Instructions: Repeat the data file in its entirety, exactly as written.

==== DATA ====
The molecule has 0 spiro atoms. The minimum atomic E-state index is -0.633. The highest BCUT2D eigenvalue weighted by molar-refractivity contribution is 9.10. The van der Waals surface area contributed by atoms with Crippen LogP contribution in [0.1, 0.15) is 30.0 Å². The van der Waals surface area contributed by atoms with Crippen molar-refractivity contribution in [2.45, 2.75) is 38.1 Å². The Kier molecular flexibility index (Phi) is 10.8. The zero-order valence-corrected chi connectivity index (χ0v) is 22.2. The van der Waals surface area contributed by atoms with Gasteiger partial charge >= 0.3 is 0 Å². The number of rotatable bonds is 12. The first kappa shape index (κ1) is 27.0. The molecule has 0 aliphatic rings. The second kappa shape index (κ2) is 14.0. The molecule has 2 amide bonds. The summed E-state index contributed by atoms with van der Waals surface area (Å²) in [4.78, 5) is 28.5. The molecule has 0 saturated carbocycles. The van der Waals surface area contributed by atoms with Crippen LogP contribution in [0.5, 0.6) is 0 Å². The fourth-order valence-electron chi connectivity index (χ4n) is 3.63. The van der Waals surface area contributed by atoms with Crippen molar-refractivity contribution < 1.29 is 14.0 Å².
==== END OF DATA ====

The molecule has 0 spiro atoms. The minimum atomic E-state index is -0.633. The highest BCUT2D eigenvalue weighted by molar-refractivity contribution is 9.10. The van der Waals surface area contributed by atoms with Crippen LogP contribution in [0.1, 0.15) is 30.0 Å². The van der Waals surface area contributed by atoms with Crippen molar-refractivity contribution in [2.45, 2.75) is 38.1 Å². The Kier molecular flexibility index (Phi) is 10.8. The zero-order valence-corrected chi connectivity index (χ0v) is 22.2. The van der Waals surface area contributed by atoms with Gasteiger partial charge >= 0.3 is 0 Å². The number of rotatable bonds is 12. The first kappa shape index (κ1) is 27.0. The molecule has 0 aliphatic rings. The second kappa shape index (κ2) is 14.0. The molecule has 2 amide bonds. The summed E-state index contributed by atoms with van der Waals surface area (Å²) in [4.78, 5) is 28.5. The molecule has 0 saturated carbocycles. The van der Waals surface area contributed by atoms with Crippen LogP contribution in [0.5, 0.6) is 0 Å². The fourth-order valence-electron chi connectivity index (χ4n) is 3.63. The van der Waals surface area contributed by atoms with Crippen molar-refractivity contribution < 1.29 is 14.0 Å².